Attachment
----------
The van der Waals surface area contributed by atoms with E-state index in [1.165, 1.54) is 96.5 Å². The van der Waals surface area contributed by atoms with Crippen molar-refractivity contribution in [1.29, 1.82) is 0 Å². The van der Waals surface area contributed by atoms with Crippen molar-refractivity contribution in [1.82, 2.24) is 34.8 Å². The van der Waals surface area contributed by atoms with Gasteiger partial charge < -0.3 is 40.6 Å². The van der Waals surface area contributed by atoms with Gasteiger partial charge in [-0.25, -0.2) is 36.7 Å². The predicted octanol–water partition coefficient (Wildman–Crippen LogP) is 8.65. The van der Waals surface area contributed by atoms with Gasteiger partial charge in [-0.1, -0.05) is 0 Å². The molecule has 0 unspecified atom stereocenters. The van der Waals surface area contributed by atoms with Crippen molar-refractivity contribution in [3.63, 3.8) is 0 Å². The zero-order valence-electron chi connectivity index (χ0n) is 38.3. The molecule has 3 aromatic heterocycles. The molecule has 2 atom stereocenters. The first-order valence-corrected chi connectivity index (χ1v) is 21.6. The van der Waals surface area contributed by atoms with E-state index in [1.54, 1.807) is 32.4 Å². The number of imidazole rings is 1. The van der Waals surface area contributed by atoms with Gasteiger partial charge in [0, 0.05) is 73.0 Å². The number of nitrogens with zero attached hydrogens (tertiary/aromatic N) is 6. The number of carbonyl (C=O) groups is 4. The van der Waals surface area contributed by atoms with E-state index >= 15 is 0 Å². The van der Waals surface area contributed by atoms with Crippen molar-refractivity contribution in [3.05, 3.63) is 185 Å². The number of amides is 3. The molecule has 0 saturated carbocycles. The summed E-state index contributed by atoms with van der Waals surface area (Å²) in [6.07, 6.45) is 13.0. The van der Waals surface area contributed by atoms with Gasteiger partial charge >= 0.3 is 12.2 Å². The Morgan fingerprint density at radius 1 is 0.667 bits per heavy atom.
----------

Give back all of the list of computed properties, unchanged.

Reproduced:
The van der Waals surface area contributed by atoms with E-state index in [1.165, 1.54) is 96.5 Å². The van der Waals surface area contributed by atoms with Crippen molar-refractivity contribution in [1.29, 1.82) is 0 Å². The van der Waals surface area contributed by atoms with Crippen molar-refractivity contribution in [1.82, 2.24) is 34.8 Å². The van der Waals surface area contributed by atoms with Gasteiger partial charge < -0.3 is 40.6 Å². The van der Waals surface area contributed by atoms with Gasteiger partial charge in [-0.25, -0.2) is 36.7 Å². The predicted octanol–water partition coefficient (Wildman–Crippen LogP) is 8.65. The van der Waals surface area contributed by atoms with Gasteiger partial charge in [-0.1, -0.05) is 0 Å². The molecule has 0 unspecified atom stereocenters. The van der Waals surface area contributed by atoms with Crippen molar-refractivity contribution in [3.63, 3.8) is 0 Å². The zero-order valence-electron chi connectivity index (χ0n) is 38.3. The molecule has 3 aromatic heterocycles. The molecule has 2 atom stereocenters. The first-order valence-corrected chi connectivity index (χ1v) is 21.6. The van der Waals surface area contributed by atoms with E-state index in [1.54, 1.807) is 32.4 Å². The number of imidazole rings is 1. The van der Waals surface area contributed by atoms with Gasteiger partial charge in [0, 0.05) is 73.0 Å². The number of nitrogens with zero attached hydrogens (tertiary/aromatic N) is 6. The number of carbonyl (C=O) groups is 4. The van der Waals surface area contributed by atoms with E-state index >= 15 is 0 Å². The van der Waals surface area contributed by atoms with Crippen molar-refractivity contribution in [3.05, 3.63) is 185 Å². The number of amides is 3. The molecule has 0 saturated carbocycles. The summed E-state index contributed by atoms with van der Waals surface area (Å²) in [6.07, 6.45) is 13.0. The van der Waals surface area contributed by atoms with Gasteiger partial charge >= 0.3 is 12.2 Å². The Morgan fingerprint density at radius 1 is 0.667 bits per heavy atom.